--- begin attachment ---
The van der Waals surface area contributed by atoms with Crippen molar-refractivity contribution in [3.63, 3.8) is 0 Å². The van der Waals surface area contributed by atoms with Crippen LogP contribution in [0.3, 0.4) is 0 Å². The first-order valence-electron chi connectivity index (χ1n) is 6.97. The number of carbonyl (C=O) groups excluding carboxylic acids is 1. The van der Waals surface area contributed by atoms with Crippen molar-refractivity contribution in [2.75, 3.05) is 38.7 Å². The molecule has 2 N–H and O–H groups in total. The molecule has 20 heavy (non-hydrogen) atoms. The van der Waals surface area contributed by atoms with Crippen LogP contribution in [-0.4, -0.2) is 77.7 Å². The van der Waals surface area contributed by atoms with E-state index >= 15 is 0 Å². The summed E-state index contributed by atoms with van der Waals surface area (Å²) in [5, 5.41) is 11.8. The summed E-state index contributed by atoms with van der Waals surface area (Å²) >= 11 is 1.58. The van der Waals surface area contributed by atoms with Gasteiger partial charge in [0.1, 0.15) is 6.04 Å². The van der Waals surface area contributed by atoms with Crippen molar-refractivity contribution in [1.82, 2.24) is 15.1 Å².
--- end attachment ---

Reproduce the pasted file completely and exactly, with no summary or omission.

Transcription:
The van der Waals surface area contributed by atoms with Crippen molar-refractivity contribution in [3.63, 3.8) is 0 Å². The van der Waals surface area contributed by atoms with Crippen LogP contribution in [0.3, 0.4) is 0 Å². The first-order valence-electron chi connectivity index (χ1n) is 6.97. The number of carbonyl (C=O) groups excluding carboxylic acids is 1. The van der Waals surface area contributed by atoms with Crippen molar-refractivity contribution in [2.75, 3.05) is 38.7 Å². The molecule has 2 N–H and O–H groups in total. The molecule has 20 heavy (non-hydrogen) atoms. The van der Waals surface area contributed by atoms with Crippen LogP contribution in [-0.4, -0.2) is 77.7 Å². The van der Waals surface area contributed by atoms with E-state index >= 15 is 0 Å². The summed E-state index contributed by atoms with van der Waals surface area (Å²) in [5, 5.41) is 11.8. The summed E-state index contributed by atoms with van der Waals surface area (Å²) >= 11 is 1.58. The van der Waals surface area contributed by atoms with Gasteiger partial charge in [0.1, 0.15) is 6.04 Å². The van der Waals surface area contributed by atoms with Crippen molar-refractivity contribution in [1.82, 2.24) is 15.1 Å².